Garrison Keillor used his introduction to the showtune Friendship as a telling explanation for why he has devoted himself to the radio variety show A Prairie Home Companion for the past 42 years.
“Friendship, I believe in that,” the self-effacing Keillor, 73, told the crowd at Hollywood Bowl Friday night. “That was the whole reason for starting a radio show — it was to get to meet people if you had no social skills. And people would walk up to you and say, ‘I heard you on the radio.’ This was the beginning of a conversation that would lead in all sorts of interesting directions.”
Keillor’s decades-spanning conversation came to an end as he hosted his final Prairie Home in front of a packed house of 18,000 fans for a show that aired Saturday.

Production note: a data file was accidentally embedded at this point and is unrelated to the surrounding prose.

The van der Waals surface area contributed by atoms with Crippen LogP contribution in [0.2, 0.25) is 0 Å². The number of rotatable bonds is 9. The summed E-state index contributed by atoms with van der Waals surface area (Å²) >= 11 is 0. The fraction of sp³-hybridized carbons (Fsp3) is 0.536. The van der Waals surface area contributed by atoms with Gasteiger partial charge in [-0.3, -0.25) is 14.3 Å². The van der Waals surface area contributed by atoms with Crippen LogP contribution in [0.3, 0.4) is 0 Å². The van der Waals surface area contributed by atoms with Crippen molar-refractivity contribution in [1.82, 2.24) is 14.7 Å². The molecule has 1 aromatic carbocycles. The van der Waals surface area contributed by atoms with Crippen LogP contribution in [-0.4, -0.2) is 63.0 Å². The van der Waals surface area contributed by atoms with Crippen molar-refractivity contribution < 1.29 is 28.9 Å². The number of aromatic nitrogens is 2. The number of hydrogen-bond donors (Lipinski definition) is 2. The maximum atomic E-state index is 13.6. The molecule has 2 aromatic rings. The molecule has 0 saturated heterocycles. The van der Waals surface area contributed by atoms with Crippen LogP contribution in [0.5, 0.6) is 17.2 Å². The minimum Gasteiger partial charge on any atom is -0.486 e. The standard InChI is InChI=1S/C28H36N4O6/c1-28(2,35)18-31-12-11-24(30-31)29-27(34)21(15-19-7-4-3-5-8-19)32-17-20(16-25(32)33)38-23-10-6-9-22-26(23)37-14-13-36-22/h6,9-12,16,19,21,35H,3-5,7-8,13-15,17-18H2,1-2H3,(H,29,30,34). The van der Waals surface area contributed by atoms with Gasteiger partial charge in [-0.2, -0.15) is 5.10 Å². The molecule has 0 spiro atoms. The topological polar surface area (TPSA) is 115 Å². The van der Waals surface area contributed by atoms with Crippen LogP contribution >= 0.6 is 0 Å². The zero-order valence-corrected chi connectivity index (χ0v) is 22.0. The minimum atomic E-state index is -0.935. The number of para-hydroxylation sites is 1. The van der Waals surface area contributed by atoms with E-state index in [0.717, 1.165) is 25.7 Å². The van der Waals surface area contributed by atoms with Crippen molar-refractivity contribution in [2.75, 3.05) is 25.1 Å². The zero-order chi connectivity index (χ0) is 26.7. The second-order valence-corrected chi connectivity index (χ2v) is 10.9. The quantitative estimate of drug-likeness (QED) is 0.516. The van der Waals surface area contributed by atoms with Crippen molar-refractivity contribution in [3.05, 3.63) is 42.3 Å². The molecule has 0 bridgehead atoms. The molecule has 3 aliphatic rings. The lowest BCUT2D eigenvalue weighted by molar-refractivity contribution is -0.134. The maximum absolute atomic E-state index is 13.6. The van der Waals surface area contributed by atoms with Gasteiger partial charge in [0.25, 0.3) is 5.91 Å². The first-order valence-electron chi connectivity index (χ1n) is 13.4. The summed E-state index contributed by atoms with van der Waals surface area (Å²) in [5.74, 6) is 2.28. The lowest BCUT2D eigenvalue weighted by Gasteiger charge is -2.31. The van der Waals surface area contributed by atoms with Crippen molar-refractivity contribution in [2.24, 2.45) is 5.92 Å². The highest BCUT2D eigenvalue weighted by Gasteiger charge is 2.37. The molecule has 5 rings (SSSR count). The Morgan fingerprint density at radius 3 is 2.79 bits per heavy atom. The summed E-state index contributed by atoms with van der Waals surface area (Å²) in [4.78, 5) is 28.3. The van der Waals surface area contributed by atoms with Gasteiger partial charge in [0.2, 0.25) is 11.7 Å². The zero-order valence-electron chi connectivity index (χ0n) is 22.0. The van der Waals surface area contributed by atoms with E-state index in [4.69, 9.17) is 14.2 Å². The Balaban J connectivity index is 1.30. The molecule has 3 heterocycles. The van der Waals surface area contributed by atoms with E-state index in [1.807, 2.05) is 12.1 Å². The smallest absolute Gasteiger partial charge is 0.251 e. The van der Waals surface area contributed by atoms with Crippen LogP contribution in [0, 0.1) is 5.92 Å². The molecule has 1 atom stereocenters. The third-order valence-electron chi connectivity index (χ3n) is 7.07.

Fittingly, this final conversation led in all sorts of interesting directions, too.
Prairie Home is normally performed live to radio, but Keillor said the pre-taping was necessary because the Southern California summer sun “does not allow matinees.” He mentioned offhand that President Obama had called for a “little conversation” before the taping, which was heard only on the Saturday broadcast.